child.on("close", (code) => {  console.log(`child process exited with code ${code}`)})

This code snippet demonstrates the spawning of a child process to execute another resource-consuming script. The stdout and stderr streams are listened to for data to handle the command's output and potential errors.

While solving the performance impact faced with Promise, Child Processes are still bound to their parent process, leaving the reliability issue unsolved.

Now, let's look at a third solution that brings a scalable and reliable approach to asynchronous work: Background Jobs.

Background Jobs: Offloading Tasks to Run in Background

Background jobs in Node.js typically refer to tasks dispatched to run behind the scenes, often managed by job queues like Bull or a platform like Defer. These tasks involve sending emails, performing database maintenance, or other time-consuming operations that you wouldn't want to block the main application flow.

Example with Defer:

import { defer } from "@defer/client"import Stripe from "stripe"
async function handleStripeEvent(eventID) {  const stripe = new Stripe(process.env.STRIPE_PRIVATE_API_KEY)  const event = await  switch (event.type) {    case "customer.created":      break    case "customer.deleted":      break    default:      console.log(`skip ${eventID} event`)  }}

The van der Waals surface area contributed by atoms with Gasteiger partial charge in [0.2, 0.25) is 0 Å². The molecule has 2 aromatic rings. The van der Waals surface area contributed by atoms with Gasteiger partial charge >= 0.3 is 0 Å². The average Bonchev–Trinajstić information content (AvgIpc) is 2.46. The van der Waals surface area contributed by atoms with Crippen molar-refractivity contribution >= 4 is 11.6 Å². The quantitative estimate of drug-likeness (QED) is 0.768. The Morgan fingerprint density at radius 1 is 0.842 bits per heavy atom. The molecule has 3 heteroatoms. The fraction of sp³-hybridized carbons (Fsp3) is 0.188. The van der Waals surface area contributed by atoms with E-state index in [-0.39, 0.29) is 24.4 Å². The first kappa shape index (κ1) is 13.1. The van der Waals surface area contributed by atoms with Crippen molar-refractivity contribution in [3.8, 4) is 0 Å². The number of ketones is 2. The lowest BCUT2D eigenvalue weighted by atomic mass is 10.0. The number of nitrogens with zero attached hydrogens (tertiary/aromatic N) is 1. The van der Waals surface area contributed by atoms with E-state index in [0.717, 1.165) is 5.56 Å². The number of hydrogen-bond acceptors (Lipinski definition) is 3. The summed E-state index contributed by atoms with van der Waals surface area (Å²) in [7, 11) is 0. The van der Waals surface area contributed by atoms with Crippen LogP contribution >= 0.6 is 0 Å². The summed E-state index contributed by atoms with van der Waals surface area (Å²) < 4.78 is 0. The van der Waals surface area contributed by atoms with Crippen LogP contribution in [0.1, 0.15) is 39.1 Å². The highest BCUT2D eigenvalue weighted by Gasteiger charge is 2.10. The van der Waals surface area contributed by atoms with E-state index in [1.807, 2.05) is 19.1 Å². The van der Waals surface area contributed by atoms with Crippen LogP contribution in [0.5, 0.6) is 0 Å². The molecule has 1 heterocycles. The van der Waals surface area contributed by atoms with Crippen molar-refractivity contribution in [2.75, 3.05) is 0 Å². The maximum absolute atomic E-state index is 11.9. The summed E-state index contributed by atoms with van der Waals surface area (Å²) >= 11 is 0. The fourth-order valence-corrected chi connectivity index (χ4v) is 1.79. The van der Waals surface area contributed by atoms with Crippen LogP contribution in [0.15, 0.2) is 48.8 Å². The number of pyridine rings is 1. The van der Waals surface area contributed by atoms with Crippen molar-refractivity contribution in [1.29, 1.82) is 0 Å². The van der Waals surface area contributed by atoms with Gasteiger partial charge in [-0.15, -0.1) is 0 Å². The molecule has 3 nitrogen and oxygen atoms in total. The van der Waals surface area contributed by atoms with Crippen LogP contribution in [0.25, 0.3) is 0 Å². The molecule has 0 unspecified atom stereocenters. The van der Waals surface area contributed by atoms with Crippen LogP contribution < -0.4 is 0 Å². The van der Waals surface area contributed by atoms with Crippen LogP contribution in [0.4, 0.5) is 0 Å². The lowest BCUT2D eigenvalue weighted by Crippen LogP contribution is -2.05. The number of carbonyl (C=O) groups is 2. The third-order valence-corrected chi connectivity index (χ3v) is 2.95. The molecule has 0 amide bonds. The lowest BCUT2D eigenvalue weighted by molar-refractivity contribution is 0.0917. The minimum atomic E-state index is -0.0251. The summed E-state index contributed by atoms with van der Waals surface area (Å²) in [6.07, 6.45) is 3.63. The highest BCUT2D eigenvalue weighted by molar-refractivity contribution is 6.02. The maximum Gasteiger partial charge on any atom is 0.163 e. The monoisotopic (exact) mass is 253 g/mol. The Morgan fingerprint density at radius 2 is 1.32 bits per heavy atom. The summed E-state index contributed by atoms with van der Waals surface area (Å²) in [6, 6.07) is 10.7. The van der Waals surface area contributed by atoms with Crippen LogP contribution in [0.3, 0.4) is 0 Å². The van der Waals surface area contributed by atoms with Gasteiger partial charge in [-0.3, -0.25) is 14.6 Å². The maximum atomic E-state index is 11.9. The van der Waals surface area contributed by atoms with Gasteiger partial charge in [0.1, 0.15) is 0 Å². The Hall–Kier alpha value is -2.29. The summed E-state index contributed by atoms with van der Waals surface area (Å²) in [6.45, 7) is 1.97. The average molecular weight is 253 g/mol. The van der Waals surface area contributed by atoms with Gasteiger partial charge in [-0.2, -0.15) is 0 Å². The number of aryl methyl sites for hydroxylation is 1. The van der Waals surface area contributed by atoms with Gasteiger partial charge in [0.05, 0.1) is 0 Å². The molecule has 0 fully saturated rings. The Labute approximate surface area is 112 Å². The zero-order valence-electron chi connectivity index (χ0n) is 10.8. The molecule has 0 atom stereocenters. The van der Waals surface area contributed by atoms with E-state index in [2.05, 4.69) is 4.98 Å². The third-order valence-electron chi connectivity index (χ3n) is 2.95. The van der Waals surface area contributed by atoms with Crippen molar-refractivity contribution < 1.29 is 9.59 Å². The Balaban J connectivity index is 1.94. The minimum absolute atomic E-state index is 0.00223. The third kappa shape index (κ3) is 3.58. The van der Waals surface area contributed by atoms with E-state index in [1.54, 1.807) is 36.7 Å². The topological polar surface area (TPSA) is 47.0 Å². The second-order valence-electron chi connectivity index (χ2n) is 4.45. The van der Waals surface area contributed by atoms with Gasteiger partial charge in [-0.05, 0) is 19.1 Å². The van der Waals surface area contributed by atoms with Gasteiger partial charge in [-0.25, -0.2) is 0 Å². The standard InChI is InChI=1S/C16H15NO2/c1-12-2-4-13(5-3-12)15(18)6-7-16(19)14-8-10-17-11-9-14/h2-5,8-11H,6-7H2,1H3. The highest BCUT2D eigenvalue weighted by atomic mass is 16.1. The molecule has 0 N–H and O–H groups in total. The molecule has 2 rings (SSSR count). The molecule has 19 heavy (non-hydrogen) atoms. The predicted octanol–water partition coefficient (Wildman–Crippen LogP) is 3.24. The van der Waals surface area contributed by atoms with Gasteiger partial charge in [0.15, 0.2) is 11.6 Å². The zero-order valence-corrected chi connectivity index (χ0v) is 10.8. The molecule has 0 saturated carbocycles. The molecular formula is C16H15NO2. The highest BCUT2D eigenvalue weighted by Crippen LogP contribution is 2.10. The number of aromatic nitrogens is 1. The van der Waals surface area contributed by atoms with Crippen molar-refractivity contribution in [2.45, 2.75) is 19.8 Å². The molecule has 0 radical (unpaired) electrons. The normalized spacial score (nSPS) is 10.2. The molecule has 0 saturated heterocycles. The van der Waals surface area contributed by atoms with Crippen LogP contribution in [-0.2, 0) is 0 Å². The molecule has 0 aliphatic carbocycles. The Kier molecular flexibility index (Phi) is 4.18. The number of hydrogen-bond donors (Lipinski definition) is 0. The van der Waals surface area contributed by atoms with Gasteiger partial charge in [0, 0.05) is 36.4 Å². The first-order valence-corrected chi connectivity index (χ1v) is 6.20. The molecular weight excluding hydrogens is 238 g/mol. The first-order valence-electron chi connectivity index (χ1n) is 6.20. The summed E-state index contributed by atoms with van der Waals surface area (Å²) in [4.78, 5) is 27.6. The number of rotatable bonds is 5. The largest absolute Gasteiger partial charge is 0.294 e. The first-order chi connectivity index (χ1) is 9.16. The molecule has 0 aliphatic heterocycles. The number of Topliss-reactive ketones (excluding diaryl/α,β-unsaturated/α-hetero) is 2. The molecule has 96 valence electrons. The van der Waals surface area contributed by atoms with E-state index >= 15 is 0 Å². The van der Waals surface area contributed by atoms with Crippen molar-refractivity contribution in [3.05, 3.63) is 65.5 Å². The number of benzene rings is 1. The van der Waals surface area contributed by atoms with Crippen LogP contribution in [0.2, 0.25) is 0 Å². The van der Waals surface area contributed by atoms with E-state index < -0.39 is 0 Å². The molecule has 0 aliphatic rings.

export default defer(handleStripeEvent, {  // retry the Stripe event processing  //   with an exponential back-off retry strategy  retry: 7,})

Here, the Defer Background function contains some work not required to run within the API's journey. The processing of webhooks is a common use case that often requires some background processing to avoid losing events or processing them in the wrong order.

Find a complete Stripe use case walkthrough in our guide.


  1. Scalability and Overhead: Promises are excellent for handling asynchronous results within the application, imposing minimal overhead. Though powerful for leveraging system-level tasks, child processes introduce more complexity and resource overhead due to the creation of separate processes. With the help of queues, background jobs are ideal for offloading heavy or time-consuming tasks but require additional infrastructure and management if set up manually.

  1. Complexity and Control: Promises provide a comparatively straightforward mechanism for dealing with asynchronous operations, offering fine-grained control with .then(), .catch(), and .finally() handlers. Child processes offer a high level of control over external operations but require a solid understanding of process management, inter-process communication (IPC), and error handling. Background jobs abstract much of the complexity using job queues, though they necessitate a clear strategy for concurrency, retry logic, and failure handling.

  1. Use Cases: Promises are ubiquitous in JavaScript programming and suitable for any scenario where asynchronous operations like API calls or file operations need to be managed. Child processes shine in scenarios requiring external command execution, heavy computation in isolation, or parallel processing. Background jobs are particularly relevant for operations that can be deferred or run periodically, like batch processing, scheduled tasks, or email notifications.